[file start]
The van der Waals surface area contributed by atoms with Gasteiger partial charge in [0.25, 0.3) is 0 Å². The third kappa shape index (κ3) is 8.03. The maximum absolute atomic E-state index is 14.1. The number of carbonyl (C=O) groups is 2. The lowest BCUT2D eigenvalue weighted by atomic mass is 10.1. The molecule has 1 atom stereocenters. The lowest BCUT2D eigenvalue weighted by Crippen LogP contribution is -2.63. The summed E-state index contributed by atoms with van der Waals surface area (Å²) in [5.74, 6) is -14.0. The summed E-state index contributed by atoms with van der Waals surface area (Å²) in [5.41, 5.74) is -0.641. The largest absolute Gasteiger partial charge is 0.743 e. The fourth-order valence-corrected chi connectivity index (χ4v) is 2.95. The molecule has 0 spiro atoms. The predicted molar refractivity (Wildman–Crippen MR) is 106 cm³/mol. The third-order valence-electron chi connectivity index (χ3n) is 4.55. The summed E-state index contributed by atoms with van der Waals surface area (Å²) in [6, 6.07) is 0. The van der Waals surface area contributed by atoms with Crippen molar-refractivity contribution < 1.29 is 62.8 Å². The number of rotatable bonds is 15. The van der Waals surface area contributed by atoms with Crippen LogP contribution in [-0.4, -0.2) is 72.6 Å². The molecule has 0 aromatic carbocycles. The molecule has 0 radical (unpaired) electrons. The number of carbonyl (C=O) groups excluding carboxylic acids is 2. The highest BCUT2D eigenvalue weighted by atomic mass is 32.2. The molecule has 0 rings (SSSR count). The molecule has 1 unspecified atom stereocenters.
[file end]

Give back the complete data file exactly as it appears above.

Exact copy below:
The van der Waals surface area contributed by atoms with Gasteiger partial charge in [0.25, 0.3) is 0 Å². The third kappa shape index (κ3) is 8.03. The maximum absolute atomic E-state index is 14.1. The number of carbonyl (C=O) groups is 2. The lowest BCUT2D eigenvalue weighted by atomic mass is 10.1. The molecule has 1 atom stereocenters. The lowest BCUT2D eigenvalue weighted by Crippen LogP contribution is -2.63. The summed E-state index contributed by atoms with van der Waals surface area (Å²) in [5.74, 6) is -14.0. The summed E-state index contributed by atoms with van der Waals surface area (Å²) in [5.41, 5.74) is -0.641. The largest absolute Gasteiger partial charge is 0.743 e. The fourth-order valence-corrected chi connectivity index (χ4v) is 2.95. The molecule has 0 spiro atoms. The predicted molar refractivity (Wildman–Crippen MR) is 106 cm³/mol. The third-order valence-electron chi connectivity index (χ3n) is 4.55. The summed E-state index contributed by atoms with van der Waals surface area (Å²) in [6, 6.07) is 0. The van der Waals surface area contributed by atoms with Crippen molar-refractivity contribution < 1.29 is 62.8 Å². The number of rotatable bonds is 15. The van der Waals surface area contributed by atoms with Crippen LogP contribution in [-0.4, -0.2) is 72.6 Å². The molecule has 0 aromatic carbocycles. The molecule has 0 radical (unpaired) electrons. The number of carbonyl (C=O) groups excluding carboxylic acids is 2. The highest BCUT2D eigenvalue weighted by atomic mass is 32.2. The molecule has 0 rings (SSSR count). The molecule has 1 unspecified atom stereocenters.